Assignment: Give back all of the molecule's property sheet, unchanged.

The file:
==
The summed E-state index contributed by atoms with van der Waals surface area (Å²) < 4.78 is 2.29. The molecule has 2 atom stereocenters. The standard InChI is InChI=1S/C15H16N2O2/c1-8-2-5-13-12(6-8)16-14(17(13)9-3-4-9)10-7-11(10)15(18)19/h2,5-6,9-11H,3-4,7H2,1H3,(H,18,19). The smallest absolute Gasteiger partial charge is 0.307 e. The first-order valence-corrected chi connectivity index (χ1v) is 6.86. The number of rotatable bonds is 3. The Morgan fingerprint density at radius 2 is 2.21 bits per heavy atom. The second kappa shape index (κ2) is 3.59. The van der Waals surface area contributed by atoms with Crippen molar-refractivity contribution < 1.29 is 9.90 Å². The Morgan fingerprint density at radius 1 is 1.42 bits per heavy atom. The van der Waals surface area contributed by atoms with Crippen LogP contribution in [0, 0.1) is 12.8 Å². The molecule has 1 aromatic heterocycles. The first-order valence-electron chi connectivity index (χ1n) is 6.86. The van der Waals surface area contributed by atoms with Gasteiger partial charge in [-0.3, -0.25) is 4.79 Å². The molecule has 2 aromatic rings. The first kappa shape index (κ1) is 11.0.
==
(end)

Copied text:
The summed E-state index contributed by atoms with van der Waals surface area (Å²) < 4.78 is 2.29. The molecule has 2 atom stereocenters. The standard InChI is InChI=1S/C15H16N2O2/c1-8-2-5-13-12(6-8)16-14(17(13)9-3-4-9)10-7-11(10)15(18)19/h2,5-6,9-11H,3-4,7H2,1H3,(H,18,19). The smallest absolute Gasteiger partial charge is 0.307 e. The first-order valence-corrected chi connectivity index (χ1v) is 6.86. The number of rotatable bonds is 3. The Morgan fingerprint density at radius 2 is 2.21 bits per heavy atom. The second kappa shape index (κ2) is 3.59. The van der Waals surface area contributed by atoms with Crippen molar-refractivity contribution < 1.29 is 9.90 Å². The Morgan fingerprint density at radius 1 is 1.42 bits per heavy atom. The van der Waals surface area contributed by atoms with Crippen LogP contribution in [0, 0.1) is 12.8 Å². The molecule has 1 aromatic heterocycles. The first-order valence-electron chi connectivity index (χ1n) is 6.86. The van der Waals surface area contributed by atoms with Gasteiger partial charge in [-0.3, -0.25) is 4.79 Å². The molecule has 2 aromatic rings. The first kappa shape index (κ1) is 11.0.